At last! The report on the alleged cases of corruption involving businessperson Zuneth Sattar and some senior government officials has been released. Heads have rolled and public trust has seemingly been restored. For now.
President Lazarus Chakwera has pandered to public opinion and effectively suspended his deputy as well as fired the Inspector General of Police, the board chairperson of the Public Procurement and Disposal of Assets and the State Residences chief of staff, among others.
Perhaps, the most notable point in the President’s presentation on Tuesday was his acknowledgement that business people use “donations” to capture political parties before they get into power, presumably to get preferential treatment when State institutions are awarding contracts.
As such, Chakwera pledged to give the office of the Registrar of Political Parties “any support it needs to investigate the political donations found in those ledger books, and to take appropriate action against the affected political parties for any undeclared donations”.
Here is an idea. What if Chakwera just follows the Constitution he so callously claims to respect and declare the source of his party’s financing? That should save the Registrar of Political Parties the time and money investigating the Malawi Congress Party.
While we are at it, he can convince the other eight parties in the Tonse Alliance to follow him in declaring who has been funding their campaigns and what these benefactors wanted in return for their “investment”, for lack of a better term.
The investigation by the British government through its National Crimes Agency has laid bare what Malawians have feared all along; private entities and businesses sponsor political parties hoping to secure lucrative State contracts when the party secures the mandate to govern.
Considering that some of the wealthy individuals known to sponsor political parties have admitted to funding more than one party, it would be overly optimistic, if not incredibly naïve, to assume that their altruism is driven by a belief or commitment to a distinct political ideology.
There is a direct link between illicit party financing and institutionalised corruption at State-level.
Research by the UK Department for International Development shows that clandestine party financing distorts democratic systems, particularly in developing countries.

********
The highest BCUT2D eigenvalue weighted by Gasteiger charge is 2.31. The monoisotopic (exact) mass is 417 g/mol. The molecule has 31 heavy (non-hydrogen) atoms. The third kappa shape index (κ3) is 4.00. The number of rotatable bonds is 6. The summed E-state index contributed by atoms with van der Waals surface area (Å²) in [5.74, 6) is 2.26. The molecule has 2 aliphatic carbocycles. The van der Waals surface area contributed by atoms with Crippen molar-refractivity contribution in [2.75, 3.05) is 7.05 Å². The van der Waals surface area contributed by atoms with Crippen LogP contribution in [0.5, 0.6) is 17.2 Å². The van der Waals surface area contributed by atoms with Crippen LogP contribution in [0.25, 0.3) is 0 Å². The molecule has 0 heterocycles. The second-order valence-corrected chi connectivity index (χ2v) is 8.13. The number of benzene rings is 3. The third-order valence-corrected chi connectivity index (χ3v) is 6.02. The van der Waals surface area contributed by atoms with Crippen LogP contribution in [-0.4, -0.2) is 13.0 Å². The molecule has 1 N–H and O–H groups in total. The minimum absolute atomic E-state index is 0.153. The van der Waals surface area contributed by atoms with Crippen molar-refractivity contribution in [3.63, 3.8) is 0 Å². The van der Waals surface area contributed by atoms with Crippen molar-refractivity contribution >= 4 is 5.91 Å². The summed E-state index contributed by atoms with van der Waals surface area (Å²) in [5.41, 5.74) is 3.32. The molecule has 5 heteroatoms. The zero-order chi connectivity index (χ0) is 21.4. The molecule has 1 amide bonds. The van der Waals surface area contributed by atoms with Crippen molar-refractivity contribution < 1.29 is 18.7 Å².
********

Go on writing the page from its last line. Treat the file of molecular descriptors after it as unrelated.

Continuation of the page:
This has been the case since before Sattar came onto the scene and it will probably continue after he is long gone if oversight institutions such as the Registrar of Political Parties do not perform their duties to the letter.
In fact, it shows how far Malawi has fallen when a President whose party has not complied with the law as prescribed by an Act of Parliament can earn plaudits for asking a public official to investigate cases of non-compliance with regulations that even his party hasn’t followed.
If the President is serious about containing corruption, the first step should be to declare his party’s source of funding. The law says so.
It says a lot about political parties in Malawi that they treat regulations that are central to the nation’s fight against corruption with utter disregard and impunity.
The Malawi Law Society, Centre for Multiparty Democracy and multilateral institutions have all urged parties to declare their sources of funding. It is time for the parties to listen and act according to the interests of Malawians.
Malawians have witnessed one regime after the other sacking officials loyal to their political opponents only to replace them with their own ‘guys’ and continue the plunder.
Ordinarily, these malpractices will not end until all parties disclose the sources of their funds. With transparency and accountability, well-meaning citizens will know the private actors financing political parties.
If Malawians know the financiers behind the political parties’ lavish campaigns, they can gauge whether companies that finance ruling elites are getting undue favours.
Kudos to the President for heeding the calls that will protect Malawian’s legitimate interests from well-funded and politically-connected individuals from using the veil of secrecy to plunder public coffers.
But ultimately, as a leader of a political party and head of State, he cannot hold others accountable to laws that he and other party leaders in the governing alliance do not want to comply with.
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